Glenn Reynolds states the problem with the country. It’s a matter of status for those losing power.

Well said.

I don’t think it’s Trump’s policies, which seem to be more popular than he is. And though many of his pronouncements are portrayed as extreme, his statements on, say, immigration seem eerily like what former presidents Barack Obama and Bill Clinton were saying not all that long ago. So why all the anger over Trump?

As I’ve pondered this, I’ve gone back to Tyler Cowen’s statement: “Occasionally the real force behind a political ideology is the subconsciously held desire that a certain group of people should not be allowed to rise in relative status.”

I think that a lot of the elite hatred for Trump, and for his supporters, stems from just such a sentiment. For decades now, the educated meritocrats who ran America — the “Best and the Brightest,” in David Halberstam’s not-actually-complimentary term — have enjoyed tremendous status, regardless of election results.

An election’s turn might see some moving to the private sector — say as K street lobbyists or high-priced lawyers or consultants — while a different batch of meritocrats take their positions in government. But even so, their status remained unchallenged: They were always the insiders, the elite, the winners, regardless of which team came out ahead in the elections.

But as Nicholas Ebserstadt notes, that changed in November. To the privileged and well-educated Americans living in their “bicoastal bastions,” things seemed to be going quite well, even as the rest of the country fell farther and farther behind.  But, writes Eberstadt: “It turns out that the year 2000 marks a grim historical milestone of sorts for our nation. For whatever reasons, the Great American Escalator, which had lifted successive generations of Americans to ever higher standards of living and levels of social well-being, broke down around then — and broke down very badly.

“The warning lights have been flashing, and the klaxons sounding, for more than a decade and a half. But our pundits and prognosticators and professors and policymakers, ensconced as they generally are deep within the bubble, were for the most part too distant from the distress of the general population to see or hear it.”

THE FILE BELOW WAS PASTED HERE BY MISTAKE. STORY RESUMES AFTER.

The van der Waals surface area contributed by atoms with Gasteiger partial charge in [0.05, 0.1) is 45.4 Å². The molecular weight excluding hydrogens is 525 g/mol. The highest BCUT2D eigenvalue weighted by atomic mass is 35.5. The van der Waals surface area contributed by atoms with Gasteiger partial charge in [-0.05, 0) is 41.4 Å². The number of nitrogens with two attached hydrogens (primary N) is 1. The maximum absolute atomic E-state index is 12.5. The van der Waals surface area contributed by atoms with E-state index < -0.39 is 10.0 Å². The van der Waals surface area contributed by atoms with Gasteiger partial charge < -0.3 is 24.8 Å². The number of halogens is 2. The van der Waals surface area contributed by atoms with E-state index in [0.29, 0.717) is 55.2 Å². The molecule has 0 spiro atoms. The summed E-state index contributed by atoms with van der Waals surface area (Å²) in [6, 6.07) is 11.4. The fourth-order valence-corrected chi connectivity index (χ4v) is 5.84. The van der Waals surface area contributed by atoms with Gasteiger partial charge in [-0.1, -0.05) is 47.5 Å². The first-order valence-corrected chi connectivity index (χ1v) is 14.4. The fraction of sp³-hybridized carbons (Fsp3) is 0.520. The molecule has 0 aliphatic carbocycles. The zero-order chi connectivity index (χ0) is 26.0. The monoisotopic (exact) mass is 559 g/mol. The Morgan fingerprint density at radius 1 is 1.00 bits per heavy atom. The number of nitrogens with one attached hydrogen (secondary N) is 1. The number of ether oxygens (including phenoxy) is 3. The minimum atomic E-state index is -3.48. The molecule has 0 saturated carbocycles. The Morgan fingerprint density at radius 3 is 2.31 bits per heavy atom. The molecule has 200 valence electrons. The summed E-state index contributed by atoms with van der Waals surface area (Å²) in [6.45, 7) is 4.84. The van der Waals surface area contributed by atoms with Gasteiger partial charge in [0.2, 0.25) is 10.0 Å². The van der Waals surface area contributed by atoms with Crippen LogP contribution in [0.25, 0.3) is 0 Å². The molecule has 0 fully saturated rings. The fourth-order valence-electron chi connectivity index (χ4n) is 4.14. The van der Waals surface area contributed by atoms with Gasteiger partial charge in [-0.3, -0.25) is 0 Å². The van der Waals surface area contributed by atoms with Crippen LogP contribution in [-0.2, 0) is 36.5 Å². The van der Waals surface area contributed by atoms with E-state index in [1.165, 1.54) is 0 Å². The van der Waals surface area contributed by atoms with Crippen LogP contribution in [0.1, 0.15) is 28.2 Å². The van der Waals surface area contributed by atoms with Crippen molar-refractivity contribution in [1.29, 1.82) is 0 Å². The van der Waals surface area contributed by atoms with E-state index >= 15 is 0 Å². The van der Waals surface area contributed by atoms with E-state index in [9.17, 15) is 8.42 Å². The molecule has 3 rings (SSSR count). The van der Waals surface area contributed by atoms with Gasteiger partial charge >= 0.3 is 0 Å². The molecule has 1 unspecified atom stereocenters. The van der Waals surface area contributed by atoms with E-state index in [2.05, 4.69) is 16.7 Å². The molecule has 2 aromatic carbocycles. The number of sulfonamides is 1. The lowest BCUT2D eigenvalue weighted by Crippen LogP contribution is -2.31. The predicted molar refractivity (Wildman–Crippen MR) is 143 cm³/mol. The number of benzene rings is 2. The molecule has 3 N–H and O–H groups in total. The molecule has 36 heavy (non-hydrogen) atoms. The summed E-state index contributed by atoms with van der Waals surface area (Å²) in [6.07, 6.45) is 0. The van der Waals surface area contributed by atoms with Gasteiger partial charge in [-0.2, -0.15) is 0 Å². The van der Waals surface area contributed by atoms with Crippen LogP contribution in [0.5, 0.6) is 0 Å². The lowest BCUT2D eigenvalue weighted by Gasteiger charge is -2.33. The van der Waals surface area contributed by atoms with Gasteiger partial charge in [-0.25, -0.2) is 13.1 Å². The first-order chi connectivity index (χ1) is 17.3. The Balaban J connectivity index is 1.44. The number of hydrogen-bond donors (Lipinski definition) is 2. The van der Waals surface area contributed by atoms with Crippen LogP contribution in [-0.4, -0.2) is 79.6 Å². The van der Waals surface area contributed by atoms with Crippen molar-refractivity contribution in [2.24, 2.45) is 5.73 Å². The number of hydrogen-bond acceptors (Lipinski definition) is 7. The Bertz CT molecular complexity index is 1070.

Well, now they’ve heard it, and they’ve also heard that a lot of Americans resent the meritocrats’ insulation from what’s happening elsewhere, especially as America’s unfortunate record over the past couple of decades, whether in economics, in politics, or in foreign policy, doesn’t suggest that the “meritocracy” is overflowing with, you know, actual merit.

In the United States, the result has been Trump. In Britain, the result was Brexit. In both cases, the allegedly elite — who are supposed to be cool, considered, and  above the vulgar passions of the masses — went more or less crazy. From conspiracy theories (it was the Russians!) to bizarre escape fantasies (A Brexit vote redo! A military coup to oust Trump!) the cognitive elite suddenly didn’t seem especially elite, or for that matter particularly cognitive.

In fact, while America was losing wars abroad and jobs at home, elites seemed focused on things that were, well, faintly ridiculous. As Richard Fernandez tweeted: “The elites lost their mojo by becoming absurd. It happened on the road between cultural appropriation and transgender bathrooms.” It was fatal: “People believe from instinct. The Roman gods became ridiculous when the Roman emperors did. PC is the equivalent of Caligula’s horse.”

 

Who are they? We don’t know, but they are everywhere!

 

 

 

 

 

 

 

Yep.  Thank God we have the ability to unseat those who seek permanent superiority over us, and do it in a non-violent way.  The French chose another, and that option is still open to Americans, though not anyone’s first choice. If I were in charge and looked at the current landscape, I might let the masses have this victory and bide my time. Eventually, I’ll get to run things again.  Because it is the nature of humans to let people control them.  Weird but truth.

But the key, as pointed out in the Hunger Games series, is to give up just enough freedom to allow for people to feel they have a say, but not so much that they think they are in charge. In my opinion Reynolds’ meritocracy violated the rule and oppressed at will, openly dismissive of the people.  It was really frustrating for a lot of very scared and angry people.   And as President Snow learned, that ends up badly for those doing the oppressing.

Tyrants, whether large or petty are still tyrants and are a continuous irritant.  For the life of me, I don’t know why they keep it up.

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